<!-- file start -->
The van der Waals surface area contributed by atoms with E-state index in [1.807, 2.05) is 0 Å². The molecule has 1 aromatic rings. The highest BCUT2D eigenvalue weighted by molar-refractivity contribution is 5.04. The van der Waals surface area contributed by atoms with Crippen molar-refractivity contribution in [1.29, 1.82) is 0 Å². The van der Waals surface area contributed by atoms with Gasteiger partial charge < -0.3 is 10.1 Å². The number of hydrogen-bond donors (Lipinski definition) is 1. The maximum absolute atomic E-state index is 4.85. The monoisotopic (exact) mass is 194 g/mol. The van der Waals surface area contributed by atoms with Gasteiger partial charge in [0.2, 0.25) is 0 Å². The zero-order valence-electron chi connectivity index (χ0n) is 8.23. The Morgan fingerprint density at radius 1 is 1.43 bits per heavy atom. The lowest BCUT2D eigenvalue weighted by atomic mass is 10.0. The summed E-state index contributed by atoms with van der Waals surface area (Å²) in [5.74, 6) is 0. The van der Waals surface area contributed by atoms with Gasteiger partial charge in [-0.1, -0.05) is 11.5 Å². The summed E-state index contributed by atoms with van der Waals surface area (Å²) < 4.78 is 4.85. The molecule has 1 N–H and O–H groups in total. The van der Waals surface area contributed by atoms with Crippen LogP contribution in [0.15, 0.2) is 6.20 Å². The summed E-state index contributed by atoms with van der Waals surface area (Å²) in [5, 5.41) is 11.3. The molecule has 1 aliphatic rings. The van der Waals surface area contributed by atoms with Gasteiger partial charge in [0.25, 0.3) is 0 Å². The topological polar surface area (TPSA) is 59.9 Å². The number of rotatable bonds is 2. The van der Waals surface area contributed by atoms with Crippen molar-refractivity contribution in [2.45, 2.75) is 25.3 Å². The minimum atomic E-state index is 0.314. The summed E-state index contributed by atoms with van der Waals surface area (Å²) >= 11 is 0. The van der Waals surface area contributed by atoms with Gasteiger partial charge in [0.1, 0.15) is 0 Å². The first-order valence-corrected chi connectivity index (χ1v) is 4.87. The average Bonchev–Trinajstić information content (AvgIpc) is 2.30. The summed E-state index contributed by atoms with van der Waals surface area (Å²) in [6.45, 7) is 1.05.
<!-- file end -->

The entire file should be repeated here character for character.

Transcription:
The van der Waals surface area contributed by atoms with E-state index in [1.807, 2.05) is 0 Å². The molecule has 1 aromatic rings. The highest BCUT2D eigenvalue weighted by molar-refractivity contribution is 5.04. The van der Waals surface area contributed by atoms with Crippen molar-refractivity contribution in [1.29, 1.82) is 0 Å². The van der Waals surface area contributed by atoms with Gasteiger partial charge < -0.3 is 10.1 Å². The number of hydrogen-bond donors (Lipinski definition) is 1. The maximum absolute atomic E-state index is 4.85. The monoisotopic (exact) mass is 194 g/mol. The van der Waals surface area contributed by atoms with Gasteiger partial charge in [0.2, 0.25) is 0 Å². The zero-order valence-electron chi connectivity index (χ0n) is 8.23. The Morgan fingerprint density at radius 1 is 1.43 bits per heavy atom. The lowest BCUT2D eigenvalue weighted by atomic mass is 10.0. The summed E-state index contributed by atoms with van der Waals surface area (Å²) in [5.74, 6) is 0. The van der Waals surface area contributed by atoms with Gasteiger partial charge in [-0.1, -0.05) is 11.5 Å². The summed E-state index contributed by atoms with van der Waals surface area (Å²) < 4.78 is 4.85. The molecule has 1 N–H and O–H groups in total. The van der Waals surface area contributed by atoms with Crippen LogP contribution in [0.15, 0.2) is 6.20 Å². The summed E-state index contributed by atoms with van der Waals surface area (Å²) in [5, 5.41) is 11.3. The molecule has 1 aliphatic rings. The van der Waals surface area contributed by atoms with Gasteiger partial charge in [0.25, 0.3) is 0 Å². The topological polar surface area (TPSA) is 59.9 Å². The number of rotatable bonds is 2. The van der Waals surface area contributed by atoms with Crippen molar-refractivity contribution in [2.45, 2.75) is 25.3 Å². The minimum atomic E-state index is 0.314. The summed E-state index contributed by atoms with van der Waals surface area (Å²) >= 11 is 0. The van der Waals surface area contributed by atoms with Gasteiger partial charge in [0.1, 0.15) is 0 Å². The first-order valence-corrected chi connectivity index (χ1v) is 4.87. The average Bonchev–Trinajstić information content (AvgIpc) is 2.30. The summed E-state index contributed by atoms with van der Waals surface area (Å²) in [6.45, 7) is 1.05.